Do Kind People With Bigger Families Earn More Money?

Ray Williams
2 min readMar 19, 2024

Research suggests that altruistic individuals often experience higher levels of life satisfaction despite the subjective nature of such assessments. A team of researchers conducted a study examining the connection between selflessness, wealth, and family size. They found that kind and generous individuals tend to have more children and earn higher incomes than their selfish counterparts.

Contrary to common assumptions that selfish individuals are likely to be wealthier, the research led by Kimmo Eriksson at Stockholm University reveals that being altruistic can result in financial benefits. Published in the Journal of Personality and Social Psychology, the study comprised five investigations delved into this phenomenon by analyzing large-scale data sets, including two longitudinal studies tracking individuals and families over several years.

One significant part of the study utilized the U.K. Household Longitudinal Study to compare altruistic actions reported in 2010 with the participants’ income and number of children in 2016. Altruism was quantified by charitable donations and volunteer time. The findings indicated that altruistic individuals saw a more significant increase in both income and the number of children than those who were less generous.

A parallel study in the United States, utilizing data from the Panel Study of Income Dynamics over 14 years, echoed these results. Participants exhibiting the highest levels of altruism had the most children and the highest income levels. The research also suggested that highly altruistic people might gravitate towards lower-paying jobs that offer opportunities to aid others, explaining why moderately prosocial individuals had the highest incomes.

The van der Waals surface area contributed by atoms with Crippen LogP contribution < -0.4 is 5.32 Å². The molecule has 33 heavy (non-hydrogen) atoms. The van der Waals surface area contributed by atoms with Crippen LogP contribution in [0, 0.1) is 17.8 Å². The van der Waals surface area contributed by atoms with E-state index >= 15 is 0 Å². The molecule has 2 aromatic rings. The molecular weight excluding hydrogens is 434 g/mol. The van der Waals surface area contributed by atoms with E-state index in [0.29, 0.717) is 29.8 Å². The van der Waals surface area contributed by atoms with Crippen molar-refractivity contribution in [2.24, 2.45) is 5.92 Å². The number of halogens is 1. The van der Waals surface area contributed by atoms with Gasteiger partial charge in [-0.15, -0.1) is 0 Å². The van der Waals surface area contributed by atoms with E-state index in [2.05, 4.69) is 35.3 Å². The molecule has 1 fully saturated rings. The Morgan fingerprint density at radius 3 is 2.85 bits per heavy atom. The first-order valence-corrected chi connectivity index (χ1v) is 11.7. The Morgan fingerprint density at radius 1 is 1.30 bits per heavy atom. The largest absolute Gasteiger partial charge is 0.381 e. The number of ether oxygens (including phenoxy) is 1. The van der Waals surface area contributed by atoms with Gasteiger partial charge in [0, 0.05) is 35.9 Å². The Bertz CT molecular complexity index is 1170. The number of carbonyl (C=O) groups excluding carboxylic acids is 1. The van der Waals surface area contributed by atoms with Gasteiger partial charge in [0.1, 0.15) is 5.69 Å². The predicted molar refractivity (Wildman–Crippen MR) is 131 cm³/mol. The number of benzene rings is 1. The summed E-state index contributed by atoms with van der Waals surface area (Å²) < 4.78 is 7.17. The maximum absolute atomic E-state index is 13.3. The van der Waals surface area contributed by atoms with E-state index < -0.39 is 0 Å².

The study speculated on the relationship between selfishness and lower fertility, suggesting that selfish individuals may have poorer-quality relationships and fewer opportunities to have children. Additionally, the inclination towards not having children among the selfish could be attributed to the significant personal sacrifices required in raising a child.

Despite these findings, the researchers argue that an evolution towards less selfish behaviors in humans is unlikely, attributing societal levels of selfish behavior more to norms, institutions, and psychological factors rather than genetic predisposition.

This research challenges the notion that self-serving behaviors are more profitable, suggesting a potential shift in societal norms if altruism’s financial and reproductive advantages become more widely recognized. This shift could pave the way for societal norms that favor altruistic behaviors, possibly influencing various societal and cultural practices.

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Ray Williams

Author/ Executive Coach-Helping People Live Better Lives and Serve Others